Remember, heroism doesn’t just apply to individuals but it’s also a concept. A group of people, a society, might shrug off their individual vices and qualities for a moment and collectively do something heroic. Thinking of the example of Paris, now and in the recent past, this could mean standing together in an expression of public solidarity with those affected. Don’t lose sight of the fact that these are individuals and real people, but expressing heroism in a collective sense.
There is a brief point I should mention in connection with the opening paragraph of this heading. I wouldn’t recommend writing a piece from the anti-hero’s perspective unless you’re highly confident in your abilities. Your readership will soon lose all sympathy for you if the narrative strays towards a sympathetic portrayal of a catastrophe’s perpetrator. Joseph Conrad’s The Secret Agent took this approach, but the anti-heroes were stumbling and misguided throughout.
The benefit of writing about heroism is that invariably gives the reader the “warm” emotional response. Unlike realism, they’re drawn less into the suffering and more towards the strength of human endurance, character, fellowship, etc. It’s a silver-lining approach.
It is possible to show the reader neither the dark clouds of realism nor the silver lining of heroism. As a writer, you can choose to show them the empty sky between instead. This sounds like something of a cheap move, perhaps even denial, but it has its merits.
Avoiding the catastrophe works like the magician’s slight-of-hand. George R Martin does it in A Game of Thrones (I won’t say where, to avoid spoilers). You show the reader the build-up to your fictional/non-fictional event. Then, at the crucial moment, you draw their attention elsewhere. Finally, you reveal the aftermath.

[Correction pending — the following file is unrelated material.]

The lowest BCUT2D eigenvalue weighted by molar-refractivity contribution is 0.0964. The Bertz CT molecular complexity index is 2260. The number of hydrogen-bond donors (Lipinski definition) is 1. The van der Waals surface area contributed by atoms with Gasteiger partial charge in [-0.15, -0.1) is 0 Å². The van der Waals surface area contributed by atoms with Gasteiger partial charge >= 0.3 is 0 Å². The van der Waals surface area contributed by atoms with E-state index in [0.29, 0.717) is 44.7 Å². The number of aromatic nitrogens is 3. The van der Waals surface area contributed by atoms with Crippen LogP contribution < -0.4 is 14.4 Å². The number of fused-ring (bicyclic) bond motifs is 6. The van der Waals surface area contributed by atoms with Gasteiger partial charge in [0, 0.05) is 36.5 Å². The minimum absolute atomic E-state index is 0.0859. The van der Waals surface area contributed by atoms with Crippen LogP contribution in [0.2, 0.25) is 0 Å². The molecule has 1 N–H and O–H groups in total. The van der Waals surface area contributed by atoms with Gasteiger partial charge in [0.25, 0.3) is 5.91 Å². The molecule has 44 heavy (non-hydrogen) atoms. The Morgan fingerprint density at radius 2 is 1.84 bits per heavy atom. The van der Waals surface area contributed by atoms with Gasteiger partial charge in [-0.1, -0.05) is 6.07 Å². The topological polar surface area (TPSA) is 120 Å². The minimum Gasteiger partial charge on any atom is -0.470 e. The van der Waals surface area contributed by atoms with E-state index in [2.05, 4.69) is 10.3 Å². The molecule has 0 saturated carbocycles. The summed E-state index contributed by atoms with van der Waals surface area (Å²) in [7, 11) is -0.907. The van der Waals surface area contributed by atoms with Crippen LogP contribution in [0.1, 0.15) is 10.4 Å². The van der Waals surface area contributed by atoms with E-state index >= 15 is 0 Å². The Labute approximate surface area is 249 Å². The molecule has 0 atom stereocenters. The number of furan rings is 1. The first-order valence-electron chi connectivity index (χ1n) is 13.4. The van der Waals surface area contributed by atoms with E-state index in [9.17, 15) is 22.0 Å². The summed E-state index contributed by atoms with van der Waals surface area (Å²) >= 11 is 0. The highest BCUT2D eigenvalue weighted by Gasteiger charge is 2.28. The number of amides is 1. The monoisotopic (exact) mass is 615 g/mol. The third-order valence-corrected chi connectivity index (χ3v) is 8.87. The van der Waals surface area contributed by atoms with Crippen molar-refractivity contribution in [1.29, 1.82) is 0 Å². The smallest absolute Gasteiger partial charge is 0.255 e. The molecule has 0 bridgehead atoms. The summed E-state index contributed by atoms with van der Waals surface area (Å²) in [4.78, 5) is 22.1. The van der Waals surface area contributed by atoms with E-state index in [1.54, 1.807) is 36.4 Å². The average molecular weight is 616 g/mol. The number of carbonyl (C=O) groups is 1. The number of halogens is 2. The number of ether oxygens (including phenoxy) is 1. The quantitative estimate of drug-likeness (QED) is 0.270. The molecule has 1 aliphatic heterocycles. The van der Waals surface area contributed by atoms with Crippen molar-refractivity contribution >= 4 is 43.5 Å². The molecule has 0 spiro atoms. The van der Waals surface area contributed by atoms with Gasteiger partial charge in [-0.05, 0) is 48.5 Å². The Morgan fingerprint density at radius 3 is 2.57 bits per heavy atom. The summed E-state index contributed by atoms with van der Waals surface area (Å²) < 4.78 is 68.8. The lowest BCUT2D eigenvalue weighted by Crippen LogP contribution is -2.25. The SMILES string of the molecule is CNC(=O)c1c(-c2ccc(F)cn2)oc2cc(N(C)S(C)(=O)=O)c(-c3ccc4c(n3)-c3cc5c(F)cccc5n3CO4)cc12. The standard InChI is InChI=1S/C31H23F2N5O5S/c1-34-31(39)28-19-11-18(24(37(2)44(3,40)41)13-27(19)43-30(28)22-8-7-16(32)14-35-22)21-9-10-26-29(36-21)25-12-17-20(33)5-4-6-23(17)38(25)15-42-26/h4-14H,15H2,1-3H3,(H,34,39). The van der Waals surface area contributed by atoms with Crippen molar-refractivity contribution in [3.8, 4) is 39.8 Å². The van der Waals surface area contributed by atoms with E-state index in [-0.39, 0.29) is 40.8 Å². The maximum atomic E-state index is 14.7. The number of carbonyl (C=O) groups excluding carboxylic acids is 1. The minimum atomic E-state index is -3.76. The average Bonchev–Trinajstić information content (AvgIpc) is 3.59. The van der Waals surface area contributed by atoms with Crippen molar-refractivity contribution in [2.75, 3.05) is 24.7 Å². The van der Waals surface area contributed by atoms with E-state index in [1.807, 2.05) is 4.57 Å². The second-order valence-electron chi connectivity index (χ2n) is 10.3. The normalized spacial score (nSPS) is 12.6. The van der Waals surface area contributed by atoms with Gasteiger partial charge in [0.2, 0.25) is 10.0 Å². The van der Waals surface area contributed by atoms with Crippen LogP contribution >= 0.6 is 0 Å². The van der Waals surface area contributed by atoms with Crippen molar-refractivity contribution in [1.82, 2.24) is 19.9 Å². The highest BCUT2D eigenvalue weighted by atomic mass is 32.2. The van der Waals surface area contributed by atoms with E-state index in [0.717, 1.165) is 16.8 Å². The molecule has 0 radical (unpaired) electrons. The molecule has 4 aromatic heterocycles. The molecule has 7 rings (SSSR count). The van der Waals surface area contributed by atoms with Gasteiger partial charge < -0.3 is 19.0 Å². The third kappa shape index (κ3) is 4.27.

This approach allows the event to be expressed and experienced (in small part) by the reader, without forcing them to endure a realistic portrayal or diluting the catastrophe with silver-lining heroism.
Of course, the problem is that by feeding your reader the event in manageable pieces you are denying them part of the truth. Knowledge leads to understanding, to healing. So what do you want your story or article to say?
If the message is “This was real. It happened.” then use realism. If it’s “I applaud person X”, heroism. Or do you want to say “Let’s move past this, and focus on recovery.”? The avoidance style might work for you.
4. Do Not…
Things to avoid in the interest of respect (non-fiction) and quality (fiction):
- Self-implanting (for those not personally affected): your feelings, beliefs, wishes, etc. not expressed in sympathy.
- Assigning responsibility: unless you’re expressing fact or an expert hypothesis in non-fiction.
- Rationalising: in fiction or non-fiction does anything actually happen purely because of factor X? Readers will find an absence of rational cause far more powerful than a concise explanation of why the catastrophe happened.
I hope this post is useful in helping you to express your reaction to any catastrophe: future, present, past or imagined.